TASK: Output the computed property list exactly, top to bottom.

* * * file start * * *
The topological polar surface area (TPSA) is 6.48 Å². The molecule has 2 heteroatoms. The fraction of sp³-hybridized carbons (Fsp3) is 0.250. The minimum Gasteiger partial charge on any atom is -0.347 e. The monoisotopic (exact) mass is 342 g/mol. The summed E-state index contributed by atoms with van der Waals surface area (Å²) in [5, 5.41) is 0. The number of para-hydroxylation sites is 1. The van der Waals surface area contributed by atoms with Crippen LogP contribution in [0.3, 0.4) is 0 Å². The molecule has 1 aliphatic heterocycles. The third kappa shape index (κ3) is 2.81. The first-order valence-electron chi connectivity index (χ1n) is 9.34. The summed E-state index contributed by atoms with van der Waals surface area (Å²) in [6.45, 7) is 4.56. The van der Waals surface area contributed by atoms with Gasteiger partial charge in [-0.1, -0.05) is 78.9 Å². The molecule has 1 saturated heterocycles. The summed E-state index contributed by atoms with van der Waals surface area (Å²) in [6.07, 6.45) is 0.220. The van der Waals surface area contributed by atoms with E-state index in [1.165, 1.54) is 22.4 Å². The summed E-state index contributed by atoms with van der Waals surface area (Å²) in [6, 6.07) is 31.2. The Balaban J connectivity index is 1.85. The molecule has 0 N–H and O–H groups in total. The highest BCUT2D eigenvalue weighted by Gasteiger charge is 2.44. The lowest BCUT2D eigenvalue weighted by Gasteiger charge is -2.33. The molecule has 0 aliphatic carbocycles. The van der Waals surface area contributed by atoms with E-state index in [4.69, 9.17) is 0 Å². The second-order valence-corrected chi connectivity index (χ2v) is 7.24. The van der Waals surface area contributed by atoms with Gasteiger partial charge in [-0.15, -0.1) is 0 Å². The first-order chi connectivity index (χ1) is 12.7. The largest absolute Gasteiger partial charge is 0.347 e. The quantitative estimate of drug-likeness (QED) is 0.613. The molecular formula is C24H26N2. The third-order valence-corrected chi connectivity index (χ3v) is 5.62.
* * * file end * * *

The topological polar surface area (TPSA) is 6.48 Å². The molecule has 2 heteroatoms. The fraction of sp³-hybridized carbons (Fsp3) is 0.250. The minimum Gasteiger partial charge on any atom is -0.347 e. The monoisotopic (exact) mass is 342 g/mol. The summed E-state index contributed by atoms with van der Waals surface area (Å²) in [5, 5.41) is 0. The number of para-hydroxylation sites is 1. The van der Waals surface area contributed by atoms with Crippen LogP contribution in [0.3, 0.4) is 0 Å². The molecule has 1 aliphatic heterocycles. The third kappa shape index (κ3) is 2.81. The first-order valence-electron chi connectivity index (χ1n) is 9.34. The summed E-state index contributed by atoms with van der Waals surface area (Å²) in [6.45, 7) is 4.56. The van der Waals surface area contributed by atoms with Gasteiger partial charge in [-0.1, -0.05) is 78.9 Å². The molecule has 1 saturated heterocycles. The summed E-state index contributed by atoms with van der Waals surface area (Å²) in [6.07, 6.45) is 0.220. The van der Waals surface area contributed by atoms with E-state index in [1.165, 1.54) is 22.4 Å². The summed E-state index contributed by atoms with van der Waals surface area (Å²) in [6, 6.07) is 31.2. The Balaban J connectivity index is 1.85. The molecule has 0 N–H and O–H groups in total. The highest BCUT2D eigenvalue weighted by Gasteiger charge is 2.44. The lowest BCUT2D eigenvalue weighted by Gasteiger charge is -2.33. The molecule has 0 aliphatic carbocycles. The van der Waals surface area contributed by atoms with E-state index in [4.69, 9.17) is 0 Å². The second-order valence-corrected chi connectivity index (χ2v) is 7.24. The van der Waals surface area contributed by atoms with Gasteiger partial charge in [-0.15, -0.1) is 0 Å². The first-order chi connectivity index (χ1) is 12.7. The largest absolute Gasteiger partial charge is 0.347 e. The quantitative estimate of drug-likeness (QED) is 0.613. The molecular formula is C24H26N2. The third-order valence-corrected chi connectivity index (χ3v) is 5.62.